There were no female astronauts on the real Apollo 15, which was the fourth US mission to land on the moon. The real Apollo 15 crewmembers, Commander David Scott, James Irwin, and Hadley Rille, never flew to space again. Molly Cobb’s character is inspired by real-life Mercury 13 participant, Geraldyn “Jerrie” Cobb. Jerrie Cobb was the first woman to pass all the same preflight tests as NASA’s Mercury 7 male astronauts. Had NASA accepted female astronaut candidates in the ’60s, Jerrie Cobb would likely have become the first, but the agency did not allow women into the program until 1978. In reality, Sally Ride became the first American woman in space in 1983. For All Mankind pays tribute to the female astronaut in season 2, when her namesake character joins Captain Ed Baldwin’s crew on the Pathfinder mission.

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1973 – Apollo 20 & Jamestown Lunar Base

Tracy in For All Mankind Season 2.

In For All Mankind, the Apple TV+ show portrays a world where NASA’s space program continues to thrive, and the Apollo Missions are a top priority for America throughout the 1980s. In the series, Ed Baldwin, Dani Poole, and Gordo Stevens set out on Apollo 20, a mission to establish the American lunar base, Jamestown, on the moon’s surface. In reality, Apollo’s goals did go beyond landing Americans on the moon and returning them safely to Earth. NASA dreamed of establishing technology and the capacity to work in the lunar environment, but that never happened.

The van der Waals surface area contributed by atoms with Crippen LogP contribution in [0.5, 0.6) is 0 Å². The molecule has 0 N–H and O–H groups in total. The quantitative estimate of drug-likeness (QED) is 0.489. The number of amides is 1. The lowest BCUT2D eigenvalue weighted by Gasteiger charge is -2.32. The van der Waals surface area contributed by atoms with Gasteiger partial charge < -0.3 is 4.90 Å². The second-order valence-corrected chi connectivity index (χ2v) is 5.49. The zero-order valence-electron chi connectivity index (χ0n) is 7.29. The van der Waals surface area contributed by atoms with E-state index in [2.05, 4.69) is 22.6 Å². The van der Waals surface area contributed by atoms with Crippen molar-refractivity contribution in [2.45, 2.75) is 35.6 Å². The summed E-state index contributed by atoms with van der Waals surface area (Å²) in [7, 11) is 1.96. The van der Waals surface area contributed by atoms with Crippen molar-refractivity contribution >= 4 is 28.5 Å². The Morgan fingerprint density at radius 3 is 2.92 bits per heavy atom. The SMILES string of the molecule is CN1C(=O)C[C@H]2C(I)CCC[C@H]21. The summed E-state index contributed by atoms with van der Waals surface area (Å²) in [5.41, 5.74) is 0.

Unlike in For All Mankind, the program was eventually canceled. The real-life Apollo Program only lasted from 1963-1975. And the last moon landing took place in 1972. Apollo 17 was the last mission to land on the moon. According to NASA, the final American lunar mission was distinguished from previous Apollo flights by its “extended hardware capability, larger scientific payload capacity, and the use of the battery-powered Lunar Roving Vehicle.” Eugene “Gene” Cernan, commander of Apollo 17, left these last words on the moon: “We leave as we came and, God willing, as we shall return, with peace, and hope for all mankind.

1983 – The Apollo-Soyuz Mission

Dani in For All Mankind Season 2.

In the For All Mankind space race timeline, season 2 picked up where season 1 left off in the 1980s, but For All Mankind keeps jumping ahead in time all the way through season 3. While there are real elements pulled from the actual space program, like the Skylab, the space race having more or less ended by this time in history meant the show began to diverge more into its fictional timeline. Though a few real-life elements do remain, most of them are altered to fit into the show’s alternative history. In real life, Ronald Reagan is elected president in 1980, but in the show’s timeline, he’s already been president for four years, having won the 1976 election and narrowly beating Ted Kennedy.